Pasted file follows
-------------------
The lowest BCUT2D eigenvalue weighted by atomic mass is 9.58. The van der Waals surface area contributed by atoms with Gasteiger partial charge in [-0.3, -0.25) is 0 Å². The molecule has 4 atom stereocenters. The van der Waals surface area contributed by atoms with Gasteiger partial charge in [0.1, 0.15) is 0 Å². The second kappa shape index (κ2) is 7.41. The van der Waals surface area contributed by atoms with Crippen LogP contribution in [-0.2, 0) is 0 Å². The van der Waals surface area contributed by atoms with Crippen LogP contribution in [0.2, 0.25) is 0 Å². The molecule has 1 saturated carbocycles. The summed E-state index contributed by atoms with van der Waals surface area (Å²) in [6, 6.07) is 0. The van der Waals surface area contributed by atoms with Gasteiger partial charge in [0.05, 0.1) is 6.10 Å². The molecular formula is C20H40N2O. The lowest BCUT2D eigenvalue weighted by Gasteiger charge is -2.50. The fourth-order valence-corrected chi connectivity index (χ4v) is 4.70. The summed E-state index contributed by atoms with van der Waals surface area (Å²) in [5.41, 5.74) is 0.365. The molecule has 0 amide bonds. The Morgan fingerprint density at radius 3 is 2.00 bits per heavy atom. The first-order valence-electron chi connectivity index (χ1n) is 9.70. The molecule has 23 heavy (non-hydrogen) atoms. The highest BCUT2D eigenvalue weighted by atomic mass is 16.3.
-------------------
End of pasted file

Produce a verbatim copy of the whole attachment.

The lowest BCUT2D eigenvalue weighted by atomic mass is 9.58. The van der Waals surface area contributed by atoms with Gasteiger partial charge in [-0.3, -0.25) is 0 Å². The molecule has 4 atom stereocenters. The van der Waals surface area contributed by atoms with Gasteiger partial charge in [0.1, 0.15) is 0 Å². The second kappa shape index (κ2) is 7.41. The van der Waals surface area contributed by atoms with Crippen LogP contribution in [-0.2, 0) is 0 Å². The van der Waals surface area contributed by atoms with Crippen LogP contribution in [0.2, 0.25) is 0 Å². The molecule has 1 saturated carbocycles. The summed E-state index contributed by atoms with van der Waals surface area (Å²) in [6, 6.07) is 0. The van der Waals surface area contributed by atoms with Gasteiger partial charge in [0.05, 0.1) is 6.10 Å². The molecular formula is C20H40N2O. The lowest BCUT2D eigenvalue weighted by Gasteiger charge is -2.50. The fourth-order valence-corrected chi connectivity index (χ4v) is 4.70. The summed E-state index contributed by atoms with van der Waals surface area (Å²) in [5.41, 5.74) is 0.365. The molecule has 0 amide bonds. The Morgan fingerprint density at radius 3 is 2.00 bits per heavy atom. The first-order valence-electron chi connectivity index (χ1n) is 9.70. The molecule has 23 heavy (non-hydrogen) atoms. The highest BCUT2D eigenvalue weighted by atomic mass is 16.3.